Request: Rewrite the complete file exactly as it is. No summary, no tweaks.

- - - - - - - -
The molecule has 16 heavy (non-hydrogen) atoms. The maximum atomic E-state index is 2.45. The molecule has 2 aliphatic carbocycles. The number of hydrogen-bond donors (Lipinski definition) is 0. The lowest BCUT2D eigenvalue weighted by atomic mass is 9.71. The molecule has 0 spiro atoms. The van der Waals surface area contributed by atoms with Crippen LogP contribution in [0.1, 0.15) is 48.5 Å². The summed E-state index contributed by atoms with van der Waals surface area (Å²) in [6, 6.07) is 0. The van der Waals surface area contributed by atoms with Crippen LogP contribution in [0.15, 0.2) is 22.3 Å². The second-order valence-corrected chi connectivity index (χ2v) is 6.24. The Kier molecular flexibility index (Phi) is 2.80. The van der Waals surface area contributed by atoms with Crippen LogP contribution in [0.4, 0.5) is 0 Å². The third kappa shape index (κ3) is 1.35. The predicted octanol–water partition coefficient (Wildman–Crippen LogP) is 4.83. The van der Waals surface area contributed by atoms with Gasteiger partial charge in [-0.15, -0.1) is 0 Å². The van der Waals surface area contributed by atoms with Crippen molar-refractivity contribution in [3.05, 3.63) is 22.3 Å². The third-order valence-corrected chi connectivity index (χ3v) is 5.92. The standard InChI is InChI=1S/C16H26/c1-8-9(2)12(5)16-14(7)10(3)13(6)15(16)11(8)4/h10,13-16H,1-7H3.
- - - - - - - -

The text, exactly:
The molecule has 16 heavy (non-hydrogen) atoms. The maximum atomic E-state index is 2.45. The molecule has 2 aliphatic carbocycles. The number of hydrogen-bond donors (Lipinski definition) is 0. The lowest BCUT2D eigenvalue weighted by atomic mass is 9.71. The molecule has 0 spiro atoms. The van der Waals surface area contributed by atoms with Crippen LogP contribution in [0.1, 0.15) is 48.5 Å². The summed E-state index contributed by atoms with van der Waals surface area (Å²) in [6, 6.07) is 0. The van der Waals surface area contributed by atoms with Crippen LogP contribution in [0.15, 0.2) is 22.3 Å². The second-order valence-corrected chi connectivity index (χ2v) is 6.24. The Kier molecular flexibility index (Phi) is 2.80. The van der Waals surface area contributed by atoms with Crippen LogP contribution in [0.4, 0.5) is 0 Å². The third kappa shape index (κ3) is 1.35. The predicted octanol–water partition coefficient (Wildman–Crippen LogP) is 4.83. The van der Waals surface area contributed by atoms with Gasteiger partial charge in [-0.15, -0.1) is 0 Å². The van der Waals surface area contributed by atoms with Crippen molar-refractivity contribution in [3.05, 3.63) is 22.3 Å². The third-order valence-corrected chi connectivity index (χ3v) is 5.92. The standard InChI is InChI=1S/C16H26/c1-8-9(2)12(5)16-14(7)10(3)13(6)15(16)11(8)4/h10,13-16H,1-7H3.